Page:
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I am trying to determine the next and previous even number with bitwise operations.

So for example for the next function:

x    nextEven(x)
1       2
2       2
3       4
4       4

and for the previous:

x    previousEven(x)
1       0
2       2
3       2
4       4

I had the idea for the nextEven function something like: value = ((value+1)>>1)<<1;

And for the previousEven function something like: value = ((value)>>1)<<1

is there a better approach?, without comparing and seeing if the values are even or odd.

Thank you.

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2  
The better approach is comparing values to see if they're even or odd. Tricks like this may look clever but they rarely are. Optimise for readability first. Only move on to performance optimisation when you've identified a specific bottleneck. I'll guarantee the difference between compare/set and multi-bit-ops is not worth the inherently unmaintainable code. –  paxdiablo May 23 '13 at 5:03

6 Answers 6

up vote 3 down vote accepted

Doing a right shift followed by a left shift to clear the LSB isn't very efficient.

I'd use something like:

previous: value &= ~1;
next: value = (value +1) & ~1;

The ~1 can (and normally will) be pre-computed at compile time, so the previous will end up as a single bit-wise operation at run-time. the next will probably end up as two operations (increment, and), but should still be quite fast.

About the best you can hope for from the shifts is that the compiler will recognize that you're just clearly the LSB, and optimize it to about what you'd expect this to produce anyway.

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I do not think "previous: value &= ~1;" works. If "value" had the original value of 2, performing "previous: value &= ~1;" would have it remain at 2, rather than the desired value of 0. Recommend instead "previous: value = (value - 1) & ~1;" –  chux May 23 '13 at 5:37
2  
@chux: According to the table in the question, for an input of 2, the desired "previous even" result is 2. –  Jerry Coffin May 23 '13 at 5:38
    
I sit corrected. –  chux May 25 '13 at 23:49

you could do something like this

for previous even

unsigned prevev(unsigned x)
{
    return x-(x%2);//bitwise counterpart x-(x&1);
}

for next even

unsigned nxtev(unsigned x)
{
    return (x%2)+x; //bitwise counterpart x+(x&1);
}
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@downvoter why the downvote?atleast leave a comment when you are downvoting –  Koushik Shetty May 23 '13 at 16:13

Say you're using unsigned ints, previous even (matching your values - we could argue about whether previous even of 2 should be 0 etc) is simply x & ~1u. Next even is previous even of x + 1.

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Tricks like Duff's Device, or swapping two variables with XOR, or working out next and previous even number with bitwise operations seem clever, but they rarely are.

The best thing you can do as a developer is to optimise for readability first and only tackle performance once you've identified a specific bottleneck that is causing real problems.

The best code for getting the previous even number (by your definition where the previous even number of 2 is 2) is simply writing something like:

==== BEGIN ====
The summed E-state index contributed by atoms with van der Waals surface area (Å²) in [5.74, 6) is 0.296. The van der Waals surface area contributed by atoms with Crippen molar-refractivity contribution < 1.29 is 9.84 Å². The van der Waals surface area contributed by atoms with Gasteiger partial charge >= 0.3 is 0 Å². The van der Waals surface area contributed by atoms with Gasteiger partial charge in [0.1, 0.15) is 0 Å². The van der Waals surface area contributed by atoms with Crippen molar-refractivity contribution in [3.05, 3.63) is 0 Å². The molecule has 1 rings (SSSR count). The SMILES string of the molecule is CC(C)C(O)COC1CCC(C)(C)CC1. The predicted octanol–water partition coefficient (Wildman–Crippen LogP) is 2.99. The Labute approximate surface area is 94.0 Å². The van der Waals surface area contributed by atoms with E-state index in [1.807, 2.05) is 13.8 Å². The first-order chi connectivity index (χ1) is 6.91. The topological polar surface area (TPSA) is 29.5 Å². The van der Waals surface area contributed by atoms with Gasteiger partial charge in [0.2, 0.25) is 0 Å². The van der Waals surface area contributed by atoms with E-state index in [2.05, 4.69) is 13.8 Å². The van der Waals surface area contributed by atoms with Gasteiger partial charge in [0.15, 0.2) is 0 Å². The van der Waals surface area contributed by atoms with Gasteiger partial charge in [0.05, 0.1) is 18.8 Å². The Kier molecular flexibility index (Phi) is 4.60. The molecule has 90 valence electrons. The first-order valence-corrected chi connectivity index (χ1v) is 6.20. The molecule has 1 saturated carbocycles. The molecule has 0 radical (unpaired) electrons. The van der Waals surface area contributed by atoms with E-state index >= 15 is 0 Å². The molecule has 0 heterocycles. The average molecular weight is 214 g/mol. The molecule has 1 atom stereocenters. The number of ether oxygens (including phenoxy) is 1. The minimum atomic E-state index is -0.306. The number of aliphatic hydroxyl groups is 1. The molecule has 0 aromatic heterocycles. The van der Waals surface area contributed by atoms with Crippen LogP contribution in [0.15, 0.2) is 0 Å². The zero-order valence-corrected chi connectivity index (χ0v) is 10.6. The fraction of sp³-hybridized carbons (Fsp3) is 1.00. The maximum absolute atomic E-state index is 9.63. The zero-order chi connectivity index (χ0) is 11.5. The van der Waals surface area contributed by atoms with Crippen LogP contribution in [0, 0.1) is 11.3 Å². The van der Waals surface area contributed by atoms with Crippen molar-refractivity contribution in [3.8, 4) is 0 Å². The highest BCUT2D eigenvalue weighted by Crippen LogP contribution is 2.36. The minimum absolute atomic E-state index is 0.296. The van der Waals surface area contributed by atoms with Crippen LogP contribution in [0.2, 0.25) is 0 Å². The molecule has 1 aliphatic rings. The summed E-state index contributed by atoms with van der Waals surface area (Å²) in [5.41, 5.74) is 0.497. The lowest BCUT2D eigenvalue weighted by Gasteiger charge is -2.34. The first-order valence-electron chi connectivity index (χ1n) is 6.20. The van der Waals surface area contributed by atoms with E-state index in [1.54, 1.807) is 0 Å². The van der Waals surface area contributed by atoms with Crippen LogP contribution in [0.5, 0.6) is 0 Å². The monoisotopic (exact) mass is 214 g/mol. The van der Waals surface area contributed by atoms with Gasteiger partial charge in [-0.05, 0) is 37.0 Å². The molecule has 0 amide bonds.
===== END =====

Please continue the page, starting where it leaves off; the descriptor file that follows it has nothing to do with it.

if ((num % 2) == 1) num--; // num++ for next.

or (slightly more advanced):

num -= num % 2;            // += for next.

and letting the insane optimising compilers figure out the best underlying code.

Unless you need to do these operations billions of times per second, readability should always be your prime concern.

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I agree with your developer philosophy, but the questioner did ask how to do it with bitwise operations. So a bit-wise solution better answers the query. (Although I think it would be very challenging to create a bit-wise only solution.) –  chux May 23 '13 at 5:44
    
I find this harder to understand than the OPs code. –  harold May 23 '13 at 7:10
    
@harold, you find it harder to see that subtracting one from an odd number gives you the next lowest even number? And yet you have no troubles with a shift-right/shift-left? Perhaps you've been working at too low a level for too long :-) –  paxdiablo May 23 '13 at 8:09
    
Oh no, that part was simple - but it took a second before I realized that's what it's doing. The shifts were immediately obvious to me - drop the lsb. But yes, I've been doing assembly for the past 8 years and I'm beyond saving now :) –  harold May 23 '13 at 8:29

Previous even number:
For previous even number I prefer Jerry Coffin's answer

// Get previous even number
unsigned prevEven(unsigned no)
{
    return (no & ~1);
}

Next even number:
I try to use only bitwise operator's but still i use one unary minus(-) operator to get next number.

// Get next even number
unsigned nextEven(unsigned no)
{
    return (no & 1) ? (-(~no)) : no ;
}

Working of Method nextEven():

  • If number is even return the same number,
    if no is even it's LSB is 0 otherwise 1
    Get LSB of number => number & 1
  • If number is odd return the number + 1,
    Add 1 to number => -(~number)
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unsigned int previous(unsigned int x)
{
    return x & 0xfffffffe;
}

unsigned int next(unsigned int x)
{
   return previous(x + 2);
}
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2  
you are assuming unsigned int is 32 bits. instead use ~1 for that magic number you'l be safe:) –  Koushik Shetty May 23 '13 at 6:09

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